Josh Silberstein shares his thoughts on running a successful small business startup called HealthGuru, a health video website based in...
Interested in the life of a web entrepreneur? Josh Silberstein, CEO of Health Guru Media, started his company in November 2004 in New York and has gone through the checklist of steps of everything you need to start a business and launch a successful web company: Key partnerships? Check. Venture capital funding? Check. Rapid growth? Check.
Health Guru provides health videos on a range of topics from diet and fitness to pregnancy issues to various health conditions. Read on for Josh's small business success story:
Tell us about your business.
Health Guru is the largest provider of health video on the web, with well over one billion cumulative streams. We built our business around a simple premise -- that the only way to create an enduring media business in an information vertical like health is to effectively combine credibility, ease of understanding, and genuine engagement. Health Guru's content has lived up to these expectations though, and we've consistently been ranked #1 in VideoMetrix (for Health) in the key engagement metrics (minutes/user per month and per session).
We have built on our initial success by expanding not just on the breadth of our library, but also on how we use video to serve our users. We've moved beyond the standard video clips and developed a series of high-value platforms to serve a variety of use cases in the vertical. These platforms include:
- Video Q&A -- A clean and simple environment, focused on a particular topic (i.e. Fibromyalgia), that includes 100 to 300 video clips (25 to 45 seconds in length) each featuring a doctor directly answering a specific question that's relevant to chronic sufferers
- Video Quiz -- A product in which the user, in addition to answering questions and seeing whether they've gotten them right, has the opportunity to get the right answer presented to them immediately, on video, by a doctor, following each question.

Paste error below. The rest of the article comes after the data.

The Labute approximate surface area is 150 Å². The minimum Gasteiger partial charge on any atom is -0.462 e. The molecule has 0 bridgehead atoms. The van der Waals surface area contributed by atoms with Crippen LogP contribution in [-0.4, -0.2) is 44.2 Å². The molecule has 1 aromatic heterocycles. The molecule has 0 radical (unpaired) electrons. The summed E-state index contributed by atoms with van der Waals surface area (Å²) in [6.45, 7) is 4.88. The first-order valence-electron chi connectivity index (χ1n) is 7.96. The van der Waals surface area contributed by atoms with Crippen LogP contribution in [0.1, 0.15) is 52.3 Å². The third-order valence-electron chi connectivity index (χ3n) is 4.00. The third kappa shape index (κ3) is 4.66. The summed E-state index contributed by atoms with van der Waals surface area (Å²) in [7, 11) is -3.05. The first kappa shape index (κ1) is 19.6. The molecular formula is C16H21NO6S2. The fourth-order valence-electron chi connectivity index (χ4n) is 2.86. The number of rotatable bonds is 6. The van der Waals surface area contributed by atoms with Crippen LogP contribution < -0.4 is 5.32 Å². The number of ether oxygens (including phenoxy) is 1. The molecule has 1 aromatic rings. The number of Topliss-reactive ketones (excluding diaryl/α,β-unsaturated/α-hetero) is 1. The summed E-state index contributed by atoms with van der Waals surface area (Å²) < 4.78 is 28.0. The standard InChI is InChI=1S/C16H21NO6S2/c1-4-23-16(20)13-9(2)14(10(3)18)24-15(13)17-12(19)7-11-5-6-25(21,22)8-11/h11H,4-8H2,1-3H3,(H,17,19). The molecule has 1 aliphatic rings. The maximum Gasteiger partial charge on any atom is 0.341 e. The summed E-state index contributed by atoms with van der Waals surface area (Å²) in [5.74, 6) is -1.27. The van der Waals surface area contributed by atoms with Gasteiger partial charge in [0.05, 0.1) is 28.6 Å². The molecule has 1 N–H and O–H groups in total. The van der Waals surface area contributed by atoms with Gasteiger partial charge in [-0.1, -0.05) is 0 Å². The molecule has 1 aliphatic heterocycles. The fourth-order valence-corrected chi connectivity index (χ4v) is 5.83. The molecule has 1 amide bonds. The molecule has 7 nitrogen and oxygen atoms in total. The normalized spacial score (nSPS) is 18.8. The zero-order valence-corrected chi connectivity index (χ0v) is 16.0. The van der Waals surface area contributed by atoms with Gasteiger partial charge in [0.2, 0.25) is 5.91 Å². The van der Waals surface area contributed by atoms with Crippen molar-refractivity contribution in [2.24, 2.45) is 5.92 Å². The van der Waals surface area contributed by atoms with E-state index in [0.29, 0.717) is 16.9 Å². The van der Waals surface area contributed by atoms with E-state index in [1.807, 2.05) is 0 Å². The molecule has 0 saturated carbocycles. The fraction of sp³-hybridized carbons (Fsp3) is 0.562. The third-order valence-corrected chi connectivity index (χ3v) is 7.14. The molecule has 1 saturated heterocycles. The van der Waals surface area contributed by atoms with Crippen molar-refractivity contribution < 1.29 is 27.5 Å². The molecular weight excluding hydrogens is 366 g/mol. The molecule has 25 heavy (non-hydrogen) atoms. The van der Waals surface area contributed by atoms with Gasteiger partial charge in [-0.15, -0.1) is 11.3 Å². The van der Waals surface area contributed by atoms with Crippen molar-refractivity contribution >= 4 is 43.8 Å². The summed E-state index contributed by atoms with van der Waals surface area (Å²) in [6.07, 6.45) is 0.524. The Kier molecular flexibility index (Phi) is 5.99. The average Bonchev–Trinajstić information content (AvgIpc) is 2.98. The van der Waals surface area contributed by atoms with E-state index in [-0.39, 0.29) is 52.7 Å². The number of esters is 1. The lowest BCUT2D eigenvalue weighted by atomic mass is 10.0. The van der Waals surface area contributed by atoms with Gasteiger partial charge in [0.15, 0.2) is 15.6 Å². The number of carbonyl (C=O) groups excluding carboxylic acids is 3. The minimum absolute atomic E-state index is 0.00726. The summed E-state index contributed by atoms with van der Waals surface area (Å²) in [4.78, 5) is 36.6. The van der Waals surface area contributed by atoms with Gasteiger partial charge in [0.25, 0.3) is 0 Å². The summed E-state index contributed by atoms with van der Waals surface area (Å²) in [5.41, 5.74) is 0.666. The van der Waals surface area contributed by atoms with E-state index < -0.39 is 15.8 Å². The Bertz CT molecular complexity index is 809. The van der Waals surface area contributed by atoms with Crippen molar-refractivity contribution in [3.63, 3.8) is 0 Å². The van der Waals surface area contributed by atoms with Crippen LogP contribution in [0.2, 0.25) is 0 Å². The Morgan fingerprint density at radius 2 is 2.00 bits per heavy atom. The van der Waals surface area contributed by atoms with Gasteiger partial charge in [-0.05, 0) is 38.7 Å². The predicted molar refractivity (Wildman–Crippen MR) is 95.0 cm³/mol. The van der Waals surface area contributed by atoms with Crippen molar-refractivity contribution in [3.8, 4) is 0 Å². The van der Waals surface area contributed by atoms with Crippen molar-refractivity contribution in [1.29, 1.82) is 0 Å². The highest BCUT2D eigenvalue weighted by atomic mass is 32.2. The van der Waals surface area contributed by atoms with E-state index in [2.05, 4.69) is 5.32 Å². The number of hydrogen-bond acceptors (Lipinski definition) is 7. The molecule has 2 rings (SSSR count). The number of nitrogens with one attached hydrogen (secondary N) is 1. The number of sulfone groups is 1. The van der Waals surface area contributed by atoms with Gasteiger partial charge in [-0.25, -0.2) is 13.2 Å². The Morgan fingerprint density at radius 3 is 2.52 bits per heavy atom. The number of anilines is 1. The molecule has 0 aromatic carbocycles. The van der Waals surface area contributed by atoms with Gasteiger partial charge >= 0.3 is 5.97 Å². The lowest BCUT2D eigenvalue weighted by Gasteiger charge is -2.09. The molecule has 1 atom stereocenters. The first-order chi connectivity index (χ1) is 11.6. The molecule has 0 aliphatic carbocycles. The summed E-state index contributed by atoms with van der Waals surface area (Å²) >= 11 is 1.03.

- Other platforms include Video Survey, Video Slideshow, and our soon to be released interactive Video Diagnostic Tool.
Health Guru also focuses on working with partner health sites. We've developed a syndication technology that complements our content and product offering that enables a quick and robust implementation. Partners get access to our full library of 3,500+ videos, a full CMS to manage the implementation on their site, access to our sales dollars, and the ability to traffic their own ads and utilize their own content through the system.
Health Guru is growing rapidly -- sales nearly tripled last year and are on track to more than triple again in 2012. We have just under 50 employees, and expect to hire another 15 people this year. We're proud of our culture, which is both fun and effective, and attribute a significant amount of our success to having employees that are as dedicated and happy as they are talented. In the past 18 months, we have only had one employee decide to leave the company.